economic future for the city. Mellon helped found the Allegheny Conference, which used its economic might and its mediating, legal, and public relations expertise to revive the city, starting with downtown’s successful Point district redevelopment.1 Supportive state urban redevelopment legislation enabled Pittsburgh’s redevelopers and financial elite to realize their vision for the Point. Following this triumph, the Conference turned its attention to the Lower Hill, a project that proved controversial because it required uprooting people, not just office buildings. The Conference’s visuals of the Lower Hill illustrate how the city’s redevelopment coalition perceived the neighborhood, including its problems and
1 Sheri Mershon, “Corporate Social Responsibility and Urban Revitalization.” For more on the Conference’s history, see also Robert C. Alberts, The Shaping of the Point: Pittsburgh’s Renaissance Park (Pittsburgh: University of Pittsburgh Press, 1980); Gregory J. Crowley, The Politics of Place: Contentious Urban Redevelopment in Pittsburgh (Pittsburgh: University of Pittsburgh Press, 2005); Lubove, Twentieth-‐Century Pittsburgh; and Park Martin, “Narrative of the Allegheny Conference on Community Development and the Pittsburgh Renaissance, 1943-‐1958,” Allegheny Conference On Community Development (Pittsburgh, PA.), Records, 1920-‐1993, MSS 285, The Detre Library and Archives, Senator John Heinz History Center (hereafter referred to as Allegheny Conference Records) MSS#285 Box 308, Folder 11.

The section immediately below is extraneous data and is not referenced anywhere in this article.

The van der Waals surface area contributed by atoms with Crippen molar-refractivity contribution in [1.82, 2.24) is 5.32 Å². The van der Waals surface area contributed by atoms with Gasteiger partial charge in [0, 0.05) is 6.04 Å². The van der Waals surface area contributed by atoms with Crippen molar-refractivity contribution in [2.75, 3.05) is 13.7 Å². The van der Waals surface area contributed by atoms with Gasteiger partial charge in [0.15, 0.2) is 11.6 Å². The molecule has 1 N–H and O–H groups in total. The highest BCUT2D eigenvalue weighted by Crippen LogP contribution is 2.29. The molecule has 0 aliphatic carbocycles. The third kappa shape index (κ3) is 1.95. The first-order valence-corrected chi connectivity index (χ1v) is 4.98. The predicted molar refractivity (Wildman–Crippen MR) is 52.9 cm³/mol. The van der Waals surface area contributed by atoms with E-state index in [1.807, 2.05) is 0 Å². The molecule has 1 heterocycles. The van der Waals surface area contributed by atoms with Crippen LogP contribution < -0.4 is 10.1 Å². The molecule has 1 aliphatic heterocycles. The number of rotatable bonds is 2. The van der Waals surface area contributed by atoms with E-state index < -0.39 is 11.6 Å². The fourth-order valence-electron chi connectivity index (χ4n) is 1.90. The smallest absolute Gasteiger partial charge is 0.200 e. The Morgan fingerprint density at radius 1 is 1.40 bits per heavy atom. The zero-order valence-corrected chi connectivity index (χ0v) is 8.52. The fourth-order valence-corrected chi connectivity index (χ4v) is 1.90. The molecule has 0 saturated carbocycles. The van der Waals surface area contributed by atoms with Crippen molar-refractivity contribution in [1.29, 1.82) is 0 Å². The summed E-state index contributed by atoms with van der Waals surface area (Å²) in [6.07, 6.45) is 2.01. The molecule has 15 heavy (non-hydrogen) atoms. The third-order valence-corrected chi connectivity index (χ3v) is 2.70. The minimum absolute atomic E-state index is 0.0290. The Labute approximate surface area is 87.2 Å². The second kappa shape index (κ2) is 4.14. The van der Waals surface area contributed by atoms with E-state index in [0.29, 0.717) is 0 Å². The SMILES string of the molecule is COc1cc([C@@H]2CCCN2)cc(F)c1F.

solutions, and sold redevelopment to the public. These same visuals reveal the Conference’s and its planning allies’ blind spots. Pittsburgh’s redevelopment coalition viewed the Lower Hill through its most egregious examples of blight but with no attention to its social vibrancy. This selectively bleak view of the Lower Hill combined with an idealized view of the city’s redeveloped future to make demolishing and redeveloping, rather than rehabilitating, the neighborhood a foregone conclusion, regardless of its long-‐term social costs.
2.2 PLANNERS’ GUIDING VISION IN PITTSBURGH
In 1943 local banking magnate, Richard K. Mellon, concluded that Pittsburgh’s smoky air and dilapidated infrastructure endangered the city’s economy. Pittsburgh had long been derided as “Hell with the Lid Off,” but during WWII, Pittsburgh’s industries ran at full capacity worsening the city’s deplorable environmental conditions. According to Pittsburgh historian Roy Lubove, the city’s polluted air meant a high incidence of respiratory problems, destroyed vegetation, and “abnormally expensive cleaning bills.”2 Undesirable quality-‐of-‐life issues also posed a long-‐term threat to the city’s corporate economic base. A local paper argued, “often a valuable man will quit a Pittsburgh establishment . . . for the sole purpose of securing more pleasant living conditions for himself and his family.”3 This left Mellon and the rest of the city’s business elite with three choices: they could move their corporate headquarters elsewhere to retain talented employees; they could stay and watch their top employees and the rest of the city’s corporate economic base disappear; or they could mobilize their resources and revive their ailing city.